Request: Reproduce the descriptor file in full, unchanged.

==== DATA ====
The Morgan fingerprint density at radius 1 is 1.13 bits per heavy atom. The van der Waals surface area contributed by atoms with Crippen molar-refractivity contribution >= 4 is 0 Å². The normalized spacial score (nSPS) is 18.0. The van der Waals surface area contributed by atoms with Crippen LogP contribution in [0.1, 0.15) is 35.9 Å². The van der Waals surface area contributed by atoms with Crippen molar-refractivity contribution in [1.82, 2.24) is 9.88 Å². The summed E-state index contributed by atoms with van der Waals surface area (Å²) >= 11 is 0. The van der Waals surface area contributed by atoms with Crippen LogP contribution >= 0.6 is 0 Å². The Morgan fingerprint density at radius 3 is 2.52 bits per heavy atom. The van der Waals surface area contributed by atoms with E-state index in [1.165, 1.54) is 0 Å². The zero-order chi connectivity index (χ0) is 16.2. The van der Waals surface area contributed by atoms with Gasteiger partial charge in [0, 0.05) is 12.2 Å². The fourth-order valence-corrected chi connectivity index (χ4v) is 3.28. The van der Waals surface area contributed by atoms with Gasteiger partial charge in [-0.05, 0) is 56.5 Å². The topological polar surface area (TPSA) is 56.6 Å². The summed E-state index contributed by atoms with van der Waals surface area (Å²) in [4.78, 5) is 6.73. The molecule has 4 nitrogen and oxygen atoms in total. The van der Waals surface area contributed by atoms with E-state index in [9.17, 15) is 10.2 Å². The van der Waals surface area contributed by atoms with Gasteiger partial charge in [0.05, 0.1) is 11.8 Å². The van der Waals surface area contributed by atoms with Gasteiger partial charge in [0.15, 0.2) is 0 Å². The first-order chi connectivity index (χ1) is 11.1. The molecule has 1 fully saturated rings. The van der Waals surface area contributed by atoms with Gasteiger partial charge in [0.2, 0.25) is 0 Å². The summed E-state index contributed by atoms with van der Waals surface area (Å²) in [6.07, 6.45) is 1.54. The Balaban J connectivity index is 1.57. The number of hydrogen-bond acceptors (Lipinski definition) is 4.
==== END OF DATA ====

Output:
The Morgan fingerprint density at radius 1 is 1.13 bits per heavy atom. The van der Waals surface area contributed by atoms with Crippen molar-refractivity contribution >= 4 is 0 Å². The normalized spacial score (nSPS) is 18.0. The van der Waals surface area contributed by atoms with Crippen LogP contribution in [0.1, 0.15) is 35.9 Å². The van der Waals surface area contributed by atoms with Crippen molar-refractivity contribution in [1.82, 2.24) is 9.88 Å². The summed E-state index contributed by atoms with van der Waals surface area (Å²) >= 11 is 0. The van der Waals surface area contributed by atoms with Crippen LogP contribution >= 0.6 is 0 Å². The Morgan fingerprint density at radius 3 is 2.52 bits per heavy atom. The van der Waals surface area contributed by atoms with E-state index in [1.165, 1.54) is 0 Å². The zero-order chi connectivity index (χ0) is 16.2. The van der Waals surface area contributed by atoms with Gasteiger partial charge in [0, 0.05) is 12.2 Å². The fourth-order valence-corrected chi connectivity index (χ4v) is 3.28. The van der Waals surface area contributed by atoms with Gasteiger partial charge in [-0.05, 0) is 56.5 Å². The topological polar surface area (TPSA) is 56.6 Å². The summed E-state index contributed by atoms with van der Waals surface area (Å²) in [4.78, 5) is 6.73. The molecule has 4 nitrogen and oxygen atoms in total. The van der Waals surface area contributed by atoms with E-state index in [9.17, 15) is 10.2 Å². The van der Waals surface area contributed by atoms with Gasteiger partial charge in [0.05, 0.1) is 11.8 Å². The van der Waals surface area contributed by atoms with Gasteiger partial charge in [0.15, 0.2) is 0 Å². The first-order chi connectivity index (χ1) is 11.1. The molecule has 1 fully saturated rings. The van der Waals surface area contributed by atoms with Gasteiger partial charge in [0.2, 0.25) is 0 Å². The summed E-state index contributed by atoms with van der Waals surface area (Å²) in [6.07, 6.45) is 1.54. The Balaban J connectivity index is 1.57. The number of hydrogen-bond acceptors (Lipinski definition) is 4.